Ë Chemical resistance.
Ë Resistance to gas pressure variations.
The overall package of properties required from the cured
flow coating presents a number of challenges
to the formulator seeking to reduce V.O.C
The use of liquid epoxy resin, rather
than solid ‘1-type’ resins, enables
solvent contents to be reduced.
However, the lower molecular
weight of liquid resin results in the
formation of polymer networks
with an increased crosslink density,
yielding coatings of limited flexibility.
The use of flexibilising agents generally
leads to reductions in corrosion, water
and/or chemical resistance and the use
of non-reactive diluents or plasticisers
must be avoided to prevent out-gassing
from the coating as a result of in-service
Figure 1. Steel pipe coated with
Copon EP2306 HF, creating a
smooth, low friction internal
†Article adapted from 'Advances in high solids efficiency coatings', a paper given at BHR's 17th
Conference on Pipeline Protection, Edinburgh, 17 - 19th
3. www.worldpipelines.com Reprinted from World Pipelines April2008
( development in coatings )
Despite these constraints, appropriately formulated
flow efficiency coatings can now be produced with V.O.C
contents ranging from 225 g/litre down to zero.
Comparison of V.O.C emissions for
different flow coating technologies
Solvent emissions, and associated carbon emissions,
for a range of coating technologies are illustrated below,
calculated on the basis of a nominal 200 km/36 in. I/D
internal coating project. The reduced environmental
impact of high solids/solvent free formulations is clearly
Conventional solvent based flow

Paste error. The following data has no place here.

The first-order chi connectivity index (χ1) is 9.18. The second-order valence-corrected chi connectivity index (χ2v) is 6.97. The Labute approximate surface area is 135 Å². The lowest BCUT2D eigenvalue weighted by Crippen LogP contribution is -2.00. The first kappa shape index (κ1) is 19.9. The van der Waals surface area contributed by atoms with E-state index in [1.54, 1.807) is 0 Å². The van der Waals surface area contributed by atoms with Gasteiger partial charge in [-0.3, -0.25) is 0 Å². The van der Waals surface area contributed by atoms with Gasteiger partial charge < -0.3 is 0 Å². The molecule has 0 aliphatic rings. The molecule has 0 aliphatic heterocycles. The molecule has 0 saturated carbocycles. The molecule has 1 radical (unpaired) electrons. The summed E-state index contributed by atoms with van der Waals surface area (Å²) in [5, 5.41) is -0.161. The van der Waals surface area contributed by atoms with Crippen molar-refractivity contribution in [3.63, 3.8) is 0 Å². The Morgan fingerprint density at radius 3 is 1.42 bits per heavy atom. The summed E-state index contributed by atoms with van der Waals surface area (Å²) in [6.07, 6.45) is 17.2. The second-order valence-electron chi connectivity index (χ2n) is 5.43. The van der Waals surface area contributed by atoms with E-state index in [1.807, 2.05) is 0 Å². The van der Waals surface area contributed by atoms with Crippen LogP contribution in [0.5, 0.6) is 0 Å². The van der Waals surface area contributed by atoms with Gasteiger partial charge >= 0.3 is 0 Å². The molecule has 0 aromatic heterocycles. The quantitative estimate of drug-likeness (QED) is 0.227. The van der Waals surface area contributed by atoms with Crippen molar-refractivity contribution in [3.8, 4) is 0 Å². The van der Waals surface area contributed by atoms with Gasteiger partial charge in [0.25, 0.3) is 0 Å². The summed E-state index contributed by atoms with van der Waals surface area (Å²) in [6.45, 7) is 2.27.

Ë V.O.C content = 440 g/litre.
Ë For 200km, 36 in. I/D pipe.
Ë Practical applied coating film thickness (wet)
= 200 microns.
Ë Coating consumption = 120 000 litres.
Ë V.O.C emissions = 120 000 x 0.44kg = 52.8 t.
Ë Assuming typical aromatic hydrocarbon/alcohol solvent
blend, carbon emissions = 45.0 t.
High solids solvented flow coating
Ë V.O.C content = 225 g/litre.
Ë For 200 km, 36 in. I/D pipe.
Ë Practical applied coating film thickness (wet) = 125
Ë Coating consumption = 75 000 litres.
Ë V.O.C emissions = 75 000 x 0.225 kg = 16.9 t.
Ë Assuming typical aromatic hydrocarbon/alcohol
Ë solvent blend carbon emissions = 15.0 t.
100% solids, solvent free flow coating
Ë V.O.C content = 0 g/litre.
Ë For 200 km, 36 in. I/D pipe.
Ë Practical applied coating film thickness = 75 - 100
Ë Coating consumption = 45 - 60 000 litres.
Ë V.O.C emissions = nil.
Ë Carbon emissions = nil.
Effect of internal flow coating on
A number of roughness/profile parameters can be utilised
to characterise pipeline surfaces,1 including:
Ë Average roughness (Ra).
Ë Root mean square roughness (Rq).
Ë Maximum height of profile (Rt).
Ë Average maximum height of profile (Rz).
Impact of flow coating volume solids
It might be assumed that dry film thickness is the principal
driver in reducing the surface roughness of a blast cleaned
surface. However, study of the roughness parameters
obtained from a range of flow coating compositions, at
equivalent dry film thickness, reveals the volume solids
of the liquid coating to be highly significant in reducing
Roughness parameter plots for three flow coating
variants applied to blast cleaned steel linepipe (Rz = 40
microns) at a dry film thickness of 75 microns are shown
in Figure 1, with a summary of the data detailed in Table 1.
Solvented, thin film epoxy flow efficiency coatings have
served pipeline operators well for many years. However,
their high solvent (V.O.C) content may be considered
environmentally undesirable and ultimately unsustainable.
The advent of a new generation of reduced solvent
content (‘high solids’) and solvent free (‘100% solids’) flow
coatings enables the environmental impact
of internal coating processes to be minimise
without compromising coating performance.
Furthermore, hitherto unexpected benefits in
reducing the surface roughness of internally
coated pipe are realised by the adoption of
these new coating technologies, without any
increase in applied coating thickness.
1. KOEBSH et al, Measuring roughness of blasted steel
pipe surfaces: a case study, (16th
on Pipeline Protection, 2005).
Table 1. Roughness parameters for a range of flow coatings @ 75 microns dft
Roughness parameters (microns)
Ra Rq Rz
45 440 1.38 1.64 5.90
75 225 0.65 0.81 3.88
Solvent free 100 0 0.16 0.20 0.83
Figure 2. Roughness plots for a range of flow coatings @ 75
microns dft. (Left to right - blast cleaned steel, conventional
solvented coating, high solids coating, solvent free coating).